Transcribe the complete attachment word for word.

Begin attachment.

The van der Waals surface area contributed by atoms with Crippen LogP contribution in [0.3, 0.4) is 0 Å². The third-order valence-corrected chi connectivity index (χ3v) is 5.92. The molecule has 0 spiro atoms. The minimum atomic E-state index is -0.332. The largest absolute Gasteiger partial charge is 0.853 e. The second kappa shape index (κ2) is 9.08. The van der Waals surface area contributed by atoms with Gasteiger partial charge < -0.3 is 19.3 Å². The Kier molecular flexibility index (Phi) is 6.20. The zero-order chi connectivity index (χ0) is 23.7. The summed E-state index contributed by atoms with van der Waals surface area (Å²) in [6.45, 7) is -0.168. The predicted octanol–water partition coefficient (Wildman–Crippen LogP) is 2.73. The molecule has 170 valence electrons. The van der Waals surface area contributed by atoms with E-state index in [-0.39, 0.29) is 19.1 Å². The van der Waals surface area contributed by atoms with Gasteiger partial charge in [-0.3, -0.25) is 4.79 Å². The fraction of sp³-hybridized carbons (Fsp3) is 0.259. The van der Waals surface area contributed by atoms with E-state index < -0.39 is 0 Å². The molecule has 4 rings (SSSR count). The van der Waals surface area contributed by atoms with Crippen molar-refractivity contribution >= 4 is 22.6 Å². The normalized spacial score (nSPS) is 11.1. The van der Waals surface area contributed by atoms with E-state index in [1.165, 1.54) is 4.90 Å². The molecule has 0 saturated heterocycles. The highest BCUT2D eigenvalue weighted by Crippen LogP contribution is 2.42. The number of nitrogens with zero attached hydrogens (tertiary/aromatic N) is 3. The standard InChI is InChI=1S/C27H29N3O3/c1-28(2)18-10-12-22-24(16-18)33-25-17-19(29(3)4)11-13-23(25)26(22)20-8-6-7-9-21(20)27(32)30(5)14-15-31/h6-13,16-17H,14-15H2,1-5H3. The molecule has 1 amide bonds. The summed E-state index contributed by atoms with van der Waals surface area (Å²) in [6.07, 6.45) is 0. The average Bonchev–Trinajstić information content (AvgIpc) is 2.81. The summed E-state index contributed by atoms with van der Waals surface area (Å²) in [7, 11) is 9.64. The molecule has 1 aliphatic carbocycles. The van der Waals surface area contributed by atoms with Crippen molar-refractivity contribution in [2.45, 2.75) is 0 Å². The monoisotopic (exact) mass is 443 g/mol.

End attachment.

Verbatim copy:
The van der Waals surface area contributed by atoms with Crippen LogP contribution in [0.3, 0.4) is 0 Å². The third-order valence-corrected chi connectivity index (χ3v) is 5.92. The molecule has 0 spiro atoms. The minimum atomic E-state index is -0.332. The largest absolute Gasteiger partial charge is 0.853 e. The second kappa shape index (κ2) is 9.08. The van der Waals surface area contributed by atoms with Gasteiger partial charge < -0.3 is 19.3 Å². The Kier molecular flexibility index (Phi) is 6.20. The zero-order chi connectivity index (χ0) is 23.7. The summed E-state index contributed by atoms with van der Waals surface area (Å²) in [6.45, 7) is -0.168. The predicted octanol–water partition coefficient (Wildman–Crippen LogP) is 2.73. The molecule has 170 valence electrons. The van der Waals surface area contributed by atoms with E-state index in [-0.39, 0.29) is 19.1 Å². The van der Waals surface area contributed by atoms with Gasteiger partial charge in [-0.3, -0.25) is 4.79 Å². The fraction of sp³-hybridized carbons (Fsp3) is 0.259. The van der Waals surface area contributed by atoms with E-state index < -0.39 is 0 Å². The molecule has 4 rings (SSSR count). The van der Waals surface area contributed by atoms with Crippen molar-refractivity contribution >= 4 is 22.6 Å². The normalized spacial score (nSPS) is 11.1. The van der Waals surface area contributed by atoms with E-state index in [1.165, 1.54) is 4.90 Å². The molecule has 0 saturated heterocycles. The highest BCUT2D eigenvalue weighted by Crippen LogP contribution is 2.42. The number of nitrogens with zero attached hydrogens (tertiary/aromatic N) is 3. The standard InChI is InChI=1S/C27H29N3O3/c1-28(2)18-10-12-22-24(16-18)33-25-17-19(29(3)4)11-13-23(25)26(22)20-8-6-7-9-21(20)27(32)30(5)14-15-31/h6-13,16-17H,14-15H2,1-5H3. The molecule has 1 amide bonds. The summed E-state index contributed by atoms with van der Waals surface area (Å²) in [6.07, 6.45) is 0. The average Bonchev–Trinajstić information content (AvgIpc) is 2.81. The summed E-state index contributed by atoms with van der Waals surface area (Å²) in [7, 11) is 9.64. The molecule has 1 aliphatic carbocycles. The van der Waals surface area contributed by atoms with Crippen molar-refractivity contribution in [2.45, 2.75) is 0 Å². The monoisotopic (exact) mass is 443 g/mol.